Jeremy Veenstra-VanderWeele, M.D.: "Our AMA could use its medical
knowledge to provide guidance to college staff members who lack
[psychiatrists'] level of clinical training" concerning behaviors they
should look for in students that might indicate suicidal thoughts or
intent. Ted Grudzinski/American Medical Association
The AMA will advocate for developing guidelines on appropriate access to
psychiatric and other mental health services on college campuses, as part of a
comprehensive report the organization has agreed to prepare on depression and
suicide on college campuses.
The AMA House of Delegates last month approved a resolution calling for the
report, which will include a review of scientific data on the efficacy of
prevention programs aimed at reducing the incidence of suicide on college
campuses. The AMA has also agreed to review the data on access to—and
utilization of—college mental health services.
The resolution was brought to the house by APA, the American Academy of
Child and Adolescent Psychiatry, the American Academy of Pediatrics, and the
American Academy of Psychiatry and the Law.
The AMA action is a victory for APA's own initiative to address depression,
suicide, and other mental health issues on college campuses. In January,
Michelle Riba, M.D., then APA president, established the Presidential Task
Force on Mental Health on College Campuses, one goal of which was to bring the
issue to the attention of the AMA
Task force co-chair David Fassler, M.D., AACAP's delegate and a member of
the Section Council on Psychiatry, told delegates at the meeting that
psychiatric illness is increasingly prevalent on college campuses.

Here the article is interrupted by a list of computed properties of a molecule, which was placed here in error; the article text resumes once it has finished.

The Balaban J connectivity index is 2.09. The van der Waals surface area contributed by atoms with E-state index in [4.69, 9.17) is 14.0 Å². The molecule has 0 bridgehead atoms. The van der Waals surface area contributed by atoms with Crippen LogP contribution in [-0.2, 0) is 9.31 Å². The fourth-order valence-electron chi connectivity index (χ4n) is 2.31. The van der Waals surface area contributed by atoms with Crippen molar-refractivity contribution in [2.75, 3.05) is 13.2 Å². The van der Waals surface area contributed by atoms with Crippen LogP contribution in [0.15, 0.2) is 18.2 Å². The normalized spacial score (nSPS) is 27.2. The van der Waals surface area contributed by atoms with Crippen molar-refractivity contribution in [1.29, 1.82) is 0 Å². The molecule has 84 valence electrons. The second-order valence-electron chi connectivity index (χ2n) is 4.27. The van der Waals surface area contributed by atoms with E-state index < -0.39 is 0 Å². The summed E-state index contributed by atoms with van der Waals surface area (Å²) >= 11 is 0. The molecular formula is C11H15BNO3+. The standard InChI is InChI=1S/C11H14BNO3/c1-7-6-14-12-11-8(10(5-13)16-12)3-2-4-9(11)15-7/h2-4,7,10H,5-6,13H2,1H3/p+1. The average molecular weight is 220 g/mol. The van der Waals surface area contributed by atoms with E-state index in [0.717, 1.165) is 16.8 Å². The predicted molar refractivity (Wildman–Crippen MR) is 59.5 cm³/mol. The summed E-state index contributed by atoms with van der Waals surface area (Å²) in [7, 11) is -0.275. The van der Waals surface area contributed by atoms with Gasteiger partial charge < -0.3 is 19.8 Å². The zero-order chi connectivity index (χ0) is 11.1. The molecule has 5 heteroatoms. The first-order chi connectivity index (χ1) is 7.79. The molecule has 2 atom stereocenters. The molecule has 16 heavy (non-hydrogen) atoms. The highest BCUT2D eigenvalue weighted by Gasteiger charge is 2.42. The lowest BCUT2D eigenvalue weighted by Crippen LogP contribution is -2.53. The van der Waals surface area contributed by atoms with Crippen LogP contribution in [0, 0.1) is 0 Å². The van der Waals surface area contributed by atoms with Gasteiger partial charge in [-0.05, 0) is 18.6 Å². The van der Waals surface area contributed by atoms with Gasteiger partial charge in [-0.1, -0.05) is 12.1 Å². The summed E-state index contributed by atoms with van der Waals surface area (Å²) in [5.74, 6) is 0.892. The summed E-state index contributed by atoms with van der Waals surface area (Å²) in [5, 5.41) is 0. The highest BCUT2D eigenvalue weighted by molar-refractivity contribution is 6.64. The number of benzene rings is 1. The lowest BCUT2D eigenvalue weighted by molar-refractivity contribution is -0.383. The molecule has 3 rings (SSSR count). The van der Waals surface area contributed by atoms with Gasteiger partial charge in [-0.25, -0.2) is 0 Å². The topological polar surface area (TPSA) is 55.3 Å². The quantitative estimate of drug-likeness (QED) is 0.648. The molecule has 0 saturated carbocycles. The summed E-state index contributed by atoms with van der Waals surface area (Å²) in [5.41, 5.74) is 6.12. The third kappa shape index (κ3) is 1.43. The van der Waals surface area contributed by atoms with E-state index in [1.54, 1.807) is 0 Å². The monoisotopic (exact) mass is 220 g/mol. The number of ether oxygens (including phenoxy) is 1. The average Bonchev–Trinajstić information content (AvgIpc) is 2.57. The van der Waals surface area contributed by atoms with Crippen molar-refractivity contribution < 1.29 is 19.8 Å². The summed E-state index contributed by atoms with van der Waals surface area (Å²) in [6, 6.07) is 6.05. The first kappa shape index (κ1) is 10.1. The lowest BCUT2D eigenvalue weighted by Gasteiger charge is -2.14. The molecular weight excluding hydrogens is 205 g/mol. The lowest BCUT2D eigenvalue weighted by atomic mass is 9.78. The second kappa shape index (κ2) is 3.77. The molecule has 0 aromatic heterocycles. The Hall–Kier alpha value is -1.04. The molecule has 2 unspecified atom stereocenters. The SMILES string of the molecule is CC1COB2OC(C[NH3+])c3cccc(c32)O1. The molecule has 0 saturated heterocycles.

"The incidence of significant psychiatric illness, including
depression, is increasingly common on college campuses, in part because we are
doing a better job of recognizing the signs and symptoms of mental illness at
an earlier age," Fassler said. "As a result, more and more young
people are coming to college with an existing diagnosis. Some of those young
people may not have made it beyond high school in previous generations. The
ability to attend college is due in part to early and effective psychiatric
"We now have close to 16 million college students, and more of these
young people need access to comprehensive mental health care, including
psychiatric and substance abuse services," Fassler said.
Jeremy Veenstra-VanderWeele, M.D., a resident member of the Section Council
on Psychiatry, testified about his own experience as a "dorm
parent" working the night shift at the University of Chicago.
"There really is a sense of panic on college campuses about
suicide," he said. "The staff members take very seriously any
indication for suicide without any knowledge of what to take very
seriously and what to take somewhat seriously. I think our AMA could
use its medical knowledge to provide guidance to college staff members who
lack our level of clinical training."
Veenstra-VanderWeele added that parents of new college students may not ask
about the availability of mental health services on campus or inform staff
that their children have been receiving such services, making continuity of
care difficult or impossible.
"There really is no clear way to transition these kids into college
and into treatment within the new community they are a part of," he
"Depression and Suicide on College Campuses" is posted